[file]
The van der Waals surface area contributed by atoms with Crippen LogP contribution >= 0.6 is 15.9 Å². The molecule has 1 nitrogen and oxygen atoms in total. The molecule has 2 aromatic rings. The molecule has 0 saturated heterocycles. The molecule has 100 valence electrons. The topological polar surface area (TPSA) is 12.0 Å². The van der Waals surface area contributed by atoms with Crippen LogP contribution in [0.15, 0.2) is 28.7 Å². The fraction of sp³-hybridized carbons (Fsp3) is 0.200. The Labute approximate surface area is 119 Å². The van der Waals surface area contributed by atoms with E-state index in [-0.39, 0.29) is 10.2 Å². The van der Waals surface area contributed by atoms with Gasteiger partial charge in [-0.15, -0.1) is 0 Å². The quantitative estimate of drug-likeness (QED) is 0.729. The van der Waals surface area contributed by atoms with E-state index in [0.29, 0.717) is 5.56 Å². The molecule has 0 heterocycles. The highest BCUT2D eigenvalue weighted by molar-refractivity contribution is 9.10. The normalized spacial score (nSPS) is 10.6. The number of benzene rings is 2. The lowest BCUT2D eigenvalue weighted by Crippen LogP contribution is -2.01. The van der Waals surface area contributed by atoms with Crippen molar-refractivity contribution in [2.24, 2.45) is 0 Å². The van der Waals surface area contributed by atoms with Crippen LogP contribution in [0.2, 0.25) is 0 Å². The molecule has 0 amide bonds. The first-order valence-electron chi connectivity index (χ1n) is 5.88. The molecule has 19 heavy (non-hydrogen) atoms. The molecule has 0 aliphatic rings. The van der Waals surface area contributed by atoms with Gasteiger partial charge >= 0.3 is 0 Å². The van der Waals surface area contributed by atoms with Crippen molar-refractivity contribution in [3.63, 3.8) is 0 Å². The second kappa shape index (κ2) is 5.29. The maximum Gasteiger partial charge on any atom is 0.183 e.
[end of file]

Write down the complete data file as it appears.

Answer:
The van der Waals surface area contributed by atoms with Crippen LogP contribution >= 0.6 is 15.9 Å². The molecule has 1 nitrogen and oxygen atoms in total. The molecule has 2 aromatic rings. The molecule has 0 saturated heterocycles. The molecule has 100 valence electrons. The topological polar surface area (TPSA) is 12.0 Å². The van der Waals surface area contributed by atoms with Crippen LogP contribution in [0.15, 0.2) is 28.7 Å². The fraction of sp³-hybridized carbons (Fsp3) is 0.200. The Labute approximate surface area is 119 Å². The van der Waals surface area contributed by atoms with E-state index in [-0.39, 0.29) is 10.2 Å². The van der Waals surface area contributed by atoms with Gasteiger partial charge in [-0.15, -0.1) is 0 Å². The quantitative estimate of drug-likeness (QED) is 0.729. The van der Waals surface area contributed by atoms with E-state index in [0.29, 0.717) is 5.56 Å². The molecule has 0 heterocycles. The highest BCUT2D eigenvalue weighted by molar-refractivity contribution is 9.10. The normalized spacial score (nSPS) is 10.6. The number of benzene rings is 2. The lowest BCUT2D eigenvalue weighted by Crippen LogP contribution is -2.01. The van der Waals surface area contributed by atoms with Crippen molar-refractivity contribution in [2.24, 2.45) is 0 Å². The van der Waals surface area contributed by atoms with Crippen LogP contribution in [0.2, 0.25) is 0 Å². The molecule has 0 amide bonds. The first-order valence-electron chi connectivity index (χ1n) is 5.88. The molecule has 19 heavy (non-hydrogen) atoms. The molecule has 0 aliphatic rings. The van der Waals surface area contributed by atoms with Gasteiger partial charge >= 0.3 is 0 Å². The van der Waals surface area contributed by atoms with Crippen molar-refractivity contribution in [3.63, 3.8) is 0 Å². The second kappa shape index (κ2) is 5.29. The maximum Gasteiger partial charge on any atom is 0.183 e.